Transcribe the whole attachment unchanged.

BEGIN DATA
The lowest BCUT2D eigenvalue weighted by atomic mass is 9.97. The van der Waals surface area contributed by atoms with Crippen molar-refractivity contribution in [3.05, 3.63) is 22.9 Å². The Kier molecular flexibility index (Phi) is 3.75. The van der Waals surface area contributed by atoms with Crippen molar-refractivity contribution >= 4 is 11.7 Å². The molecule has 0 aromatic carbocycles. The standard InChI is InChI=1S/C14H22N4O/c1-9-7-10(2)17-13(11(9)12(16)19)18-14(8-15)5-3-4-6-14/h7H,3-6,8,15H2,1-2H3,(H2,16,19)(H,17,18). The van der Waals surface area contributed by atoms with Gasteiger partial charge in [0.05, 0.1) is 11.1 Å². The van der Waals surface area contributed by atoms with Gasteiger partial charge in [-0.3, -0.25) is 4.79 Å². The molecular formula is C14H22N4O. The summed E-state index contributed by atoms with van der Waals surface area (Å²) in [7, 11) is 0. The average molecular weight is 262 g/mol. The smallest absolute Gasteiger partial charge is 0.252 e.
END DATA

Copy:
The lowest BCUT2D eigenvalue weighted by atomic mass is 9.97. The van der Waals surface area contributed by atoms with Crippen molar-refractivity contribution in [3.05, 3.63) is 22.9 Å². The Kier molecular flexibility index (Phi) is 3.75. The van der Waals surface area contributed by atoms with Crippen molar-refractivity contribution >= 4 is 11.7 Å². The molecule has 0 aromatic carbocycles. The standard InChI is InChI=1S/C14H22N4O/c1-9-7-10(2)17-13(11(9)12(16)19)18-14(8-15)5-3-4-6-14/h7H,3-6,8,15H2,1-2H3,(H2,16,19)(H,17,18). The van der Waals surface area contributed by atoms with Gasteiger partial charge in [0.05, 0.1) is 11.1 Å². The van der Waals surface area contributed by atoms with Gasteiger partial charge in [-0.3, -0.25) is 4.79 Å². The molecular formula is C14H22N4O. The summed E-state index contributed by atoms with van der Waals surface area (Å²) in [7, 11) is 0. The average molecular weight is 262 g/mol. The smallest absolute Gasteiger partial charge is 0.252 e.